Gas Pedal to Back-Pedal — The Second Century of Auckland Transport -
This is an historical narrative describing real persons and factual events that have resulted in the Auckland of today. There are many possible readers who might be interested in aspects of:
Transport — the books contain a lot of history about trams, suburban rail, buses, ferries, and of course motor vehicles, and the legislation that has governed their operation.
Politics — the books contain a good deal of information about the political and funding conflicts that have existed between central government and local government; between local government entities and each other; between public and private interests. This book illustrates how these conflicts often unduly influenced the decisions that were made and resulted in today's road congestion.
City Planning — the books contain information about the successes and failures of central government and city planners and include descriptions of the many disconnects between transport and land use.
Suburban Rail — the City Rail Link is to be completed soon — the books provide a complete narrative of why it took so long to fund and start a project first proposed as an essential undertaking more than a century ago. The number of studies and reports that were undertaken and ignored in that time is astounding.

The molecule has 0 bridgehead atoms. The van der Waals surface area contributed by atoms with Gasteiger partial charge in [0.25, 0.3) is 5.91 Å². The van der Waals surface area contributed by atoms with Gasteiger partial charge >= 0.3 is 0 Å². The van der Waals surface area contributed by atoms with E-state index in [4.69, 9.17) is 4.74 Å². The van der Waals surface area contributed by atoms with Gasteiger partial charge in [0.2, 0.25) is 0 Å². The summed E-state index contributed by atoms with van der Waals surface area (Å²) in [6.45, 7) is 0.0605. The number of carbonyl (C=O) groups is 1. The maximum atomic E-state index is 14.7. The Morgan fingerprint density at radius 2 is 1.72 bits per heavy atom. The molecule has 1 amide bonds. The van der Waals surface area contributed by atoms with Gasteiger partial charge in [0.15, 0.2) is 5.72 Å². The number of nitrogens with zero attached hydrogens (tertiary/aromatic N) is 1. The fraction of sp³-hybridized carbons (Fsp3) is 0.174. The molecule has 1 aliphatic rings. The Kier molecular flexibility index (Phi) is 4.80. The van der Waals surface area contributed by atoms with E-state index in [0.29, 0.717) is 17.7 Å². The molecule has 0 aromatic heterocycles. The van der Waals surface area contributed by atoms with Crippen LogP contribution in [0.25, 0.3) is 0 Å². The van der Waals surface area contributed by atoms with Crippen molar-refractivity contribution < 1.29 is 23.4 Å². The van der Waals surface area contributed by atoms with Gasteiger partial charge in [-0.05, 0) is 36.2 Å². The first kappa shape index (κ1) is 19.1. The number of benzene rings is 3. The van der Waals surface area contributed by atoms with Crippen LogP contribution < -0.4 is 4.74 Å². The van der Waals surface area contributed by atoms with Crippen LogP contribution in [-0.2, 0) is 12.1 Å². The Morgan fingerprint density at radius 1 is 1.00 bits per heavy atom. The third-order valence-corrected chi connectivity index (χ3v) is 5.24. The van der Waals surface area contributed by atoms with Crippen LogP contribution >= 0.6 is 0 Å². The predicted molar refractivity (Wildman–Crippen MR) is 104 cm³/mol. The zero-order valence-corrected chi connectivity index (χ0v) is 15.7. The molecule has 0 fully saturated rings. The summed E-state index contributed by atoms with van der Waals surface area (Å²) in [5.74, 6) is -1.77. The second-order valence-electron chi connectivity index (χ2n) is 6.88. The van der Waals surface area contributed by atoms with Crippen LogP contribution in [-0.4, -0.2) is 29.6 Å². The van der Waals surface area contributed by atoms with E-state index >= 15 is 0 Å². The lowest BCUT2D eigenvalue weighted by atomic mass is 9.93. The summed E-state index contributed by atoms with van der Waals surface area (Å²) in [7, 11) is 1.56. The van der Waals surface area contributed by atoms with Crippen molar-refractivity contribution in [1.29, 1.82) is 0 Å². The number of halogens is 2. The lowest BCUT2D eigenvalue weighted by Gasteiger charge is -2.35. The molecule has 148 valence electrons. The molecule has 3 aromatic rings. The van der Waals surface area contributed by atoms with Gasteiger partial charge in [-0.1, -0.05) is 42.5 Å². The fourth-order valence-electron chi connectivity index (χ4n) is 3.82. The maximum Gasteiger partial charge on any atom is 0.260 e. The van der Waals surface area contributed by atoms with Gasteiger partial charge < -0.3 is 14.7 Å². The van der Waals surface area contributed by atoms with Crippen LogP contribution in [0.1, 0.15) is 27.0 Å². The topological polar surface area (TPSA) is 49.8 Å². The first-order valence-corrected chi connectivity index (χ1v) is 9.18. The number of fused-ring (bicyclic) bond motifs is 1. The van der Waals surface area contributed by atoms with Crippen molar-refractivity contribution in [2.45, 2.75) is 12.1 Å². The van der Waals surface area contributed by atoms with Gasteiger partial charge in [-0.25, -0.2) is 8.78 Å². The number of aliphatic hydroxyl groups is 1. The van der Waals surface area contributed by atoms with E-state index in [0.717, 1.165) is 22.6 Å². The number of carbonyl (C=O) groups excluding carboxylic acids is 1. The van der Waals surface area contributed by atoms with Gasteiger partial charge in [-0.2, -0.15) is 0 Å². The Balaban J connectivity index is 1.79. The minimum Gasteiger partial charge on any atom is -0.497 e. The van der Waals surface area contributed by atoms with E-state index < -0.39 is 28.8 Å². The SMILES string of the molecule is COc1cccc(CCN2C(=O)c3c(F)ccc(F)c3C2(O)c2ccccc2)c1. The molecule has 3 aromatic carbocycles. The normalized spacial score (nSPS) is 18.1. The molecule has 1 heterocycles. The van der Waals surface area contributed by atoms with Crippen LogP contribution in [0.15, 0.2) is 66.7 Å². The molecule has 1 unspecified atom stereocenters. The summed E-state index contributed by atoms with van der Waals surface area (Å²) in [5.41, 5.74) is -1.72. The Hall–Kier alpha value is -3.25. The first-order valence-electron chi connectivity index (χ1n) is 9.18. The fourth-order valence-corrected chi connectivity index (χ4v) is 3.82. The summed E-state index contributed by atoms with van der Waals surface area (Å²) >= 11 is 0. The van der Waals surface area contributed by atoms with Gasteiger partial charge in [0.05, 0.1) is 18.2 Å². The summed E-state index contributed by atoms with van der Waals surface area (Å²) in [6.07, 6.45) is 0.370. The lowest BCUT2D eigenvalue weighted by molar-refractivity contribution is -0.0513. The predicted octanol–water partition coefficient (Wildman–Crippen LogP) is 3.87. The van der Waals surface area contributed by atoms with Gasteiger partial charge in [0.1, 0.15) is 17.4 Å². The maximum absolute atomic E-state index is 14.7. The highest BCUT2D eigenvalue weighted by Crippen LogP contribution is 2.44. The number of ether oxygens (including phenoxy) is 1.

Reference Value — this book and its predecessor, Waka Paddle to Gas Pedal, are extensively and accurately referenced and indexed. The content is a comprehensive account — too comprehensive in parts — hence their length. The range of topics covered provides interest for all readers determined to learn how the workings of central and local governments have influenced an Aucklander's present environment and circumstances — whether it be the congested roads, the toxic atmosphere, or even the housing shortage. The content of this book is supported by my 12 years of study and research.
This Part Two of a planned trilogy builds on the founding and development of Auckland's transport systems from 1940 to the present — describing how the motor vehicle evolved from a novelty and a nuisance of the 1920s to an indispensable utility that virtually replaced the city's public transport services with chronic road congestion.
This is a story of countless, costly transport studies and reports and why most of the advice generated was not acted upon. It is a tale of how the parochialism and fragmented vision of city leaders played into the hands of begrudging, purse-string-holding Governments of the day; of Governments all too willing to favour the laissez-faire principles of those tyre-and-tarmac entrepreneurs collectively known as the 'Road Gang' — those descendants of Auckland's 'limited circle' and other 'gentlemen of fortune' who shaped the city's early growth and who continue to dominate its future by way of land speculation and financial control.
It has been a long, overcrowded road since the concept and ambition of an Auckland underground railway was first proposed by Royal Engineers in 1860.
With the belated start of the 'City Rail Link', a happy ending is anticipated.